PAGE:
Instead, it was opportunism from a moment of pressure in a ragged, stop-start opening 38 minutes from the Wallabies.
The men in their bold indigenous jerseys made way too many early handling errors and the inaccurate ruck work, with poor cleanouts and isolated ball-carriers, made it a stuttering challenge.
It had a good deal to do with the 12 hours of non-stop rain in Brisbane leading into the kick-off but also the Wallabies being hellbent on playing too much footy in the slippery conditions.
The All Blacks seemed to kick it twice as often in the first half, played the better wet weather footy and seemed more prepared for a grind-pressure-points plan.
One sustained wave of pounding pressure in close freed up winger Waisake Naholo out wide while new five-eighth Lima Sopoaga made up for the lost ball that flipped into Hodge's hungry arms by knocking over two penalty goals.
Behind 13-7, the Wallabies needed something to ignite the show just as the All Blacks did when fighting back with a try on halftime in the Dunedin thriller of August.
This time, the Wallabies produced their most sustained passage when most needed, go wide, going strong up the middle through impressive Jack Dempsey and spinning quick ball.
It was skipper Michael Hooper's 5m gainline thrust that finally had the All Blacks in reverse. The sharp Will Genia release and Kurtley Beale's instant relay to Israel Folau put the fullback over, incredibly, for his 12th Test try of a bumper year.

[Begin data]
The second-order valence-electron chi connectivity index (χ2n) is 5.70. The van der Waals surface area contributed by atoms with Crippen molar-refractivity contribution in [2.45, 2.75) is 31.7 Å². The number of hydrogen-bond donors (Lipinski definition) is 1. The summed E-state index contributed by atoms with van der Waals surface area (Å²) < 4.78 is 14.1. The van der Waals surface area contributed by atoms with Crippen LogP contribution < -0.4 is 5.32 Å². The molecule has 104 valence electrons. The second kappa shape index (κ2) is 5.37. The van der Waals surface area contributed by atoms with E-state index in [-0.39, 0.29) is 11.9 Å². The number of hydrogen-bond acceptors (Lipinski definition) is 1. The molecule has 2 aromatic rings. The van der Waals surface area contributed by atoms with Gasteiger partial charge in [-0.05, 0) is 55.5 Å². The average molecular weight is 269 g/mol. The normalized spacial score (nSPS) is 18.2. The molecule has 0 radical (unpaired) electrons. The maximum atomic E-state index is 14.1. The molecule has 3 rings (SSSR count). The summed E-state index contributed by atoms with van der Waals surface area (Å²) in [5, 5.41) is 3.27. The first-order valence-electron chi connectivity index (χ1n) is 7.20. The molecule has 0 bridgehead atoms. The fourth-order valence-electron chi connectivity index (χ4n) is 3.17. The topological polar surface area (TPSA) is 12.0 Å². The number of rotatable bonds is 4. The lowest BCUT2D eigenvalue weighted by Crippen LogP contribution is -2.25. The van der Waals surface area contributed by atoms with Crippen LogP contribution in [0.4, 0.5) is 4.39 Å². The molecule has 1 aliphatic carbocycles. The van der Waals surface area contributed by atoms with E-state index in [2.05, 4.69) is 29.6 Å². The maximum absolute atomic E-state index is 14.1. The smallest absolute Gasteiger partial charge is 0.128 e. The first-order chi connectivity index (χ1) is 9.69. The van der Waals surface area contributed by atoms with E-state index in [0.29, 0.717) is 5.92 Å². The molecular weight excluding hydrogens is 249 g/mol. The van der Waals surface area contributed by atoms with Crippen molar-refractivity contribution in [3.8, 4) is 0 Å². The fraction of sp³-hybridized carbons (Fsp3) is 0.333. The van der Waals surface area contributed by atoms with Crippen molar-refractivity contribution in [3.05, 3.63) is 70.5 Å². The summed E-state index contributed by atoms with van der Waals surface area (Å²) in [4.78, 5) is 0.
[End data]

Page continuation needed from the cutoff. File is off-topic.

Game on. At 13-12 at halftime, those restless in the crowd of 45,107 were suddenly transfixed.
The weather Gods heard the pleas too because the rain stopped and the precision to the Wallabies game lifted to match the intent, the fire and will to scrap in defence when the Kiwis came at them.
5 THINGS WE LEARNT ABOUT THE WALLABIES
1. THREE MINUTES OF IMPROVEMENT
All week, coach Michael Cheika and captain Michael Hooper were peppered with questions about whether the Wallabies had learnt from their late loss in Dunedin. Both said they had and it was the small detail things that paid off. The big defence at the end was superb and to limit the All Blacks to a single try over 80 minutes was the clincher.
2. HERO HODGE
He's not even a specialist winger but Reece Hodge offers so much in that role. He defends at times in the centres, he had the pace to finish a 75m intercept and his two towering penalty goals were reward for all the practice he puts in. 53m ... really? What a penalty goal to ice it.
3. JACK DEMPSEY
There were question marks on the NSW flanker when he came into the Wallabies squad after little rugby this year but Cheika knew what he offered. Other backrowers around can make the same number of runs but his extra athleticism and footwork means he's not running into full frontal tackles all the time but weak shoulders. Popped balls like his key off-load in the Folau try lead-up was typical.
4. WALLABIES DON'T WIN IN THE RAIN
This adds extra value to the enormity of the win because Australian sides just don't win Tests against the All Blacks in the wet. There was enormous resolve up front from tight five leader Adam Coleman and co. The Wallabies did improve when the rain stopped and it allowed them more flow to their passing game. Sheer willpower. And three-tries-to-one.
5. WHAT IT MEANS?
Of course, the Bledisloe Cup was already gone 2-0 but this was far from a dead rubber with the intensity from both sides. It's a signpost to bigger things after ending a seven-Test losing run to the men in black just like the 1990 Test win in Wellington. Dead rubber ... no way.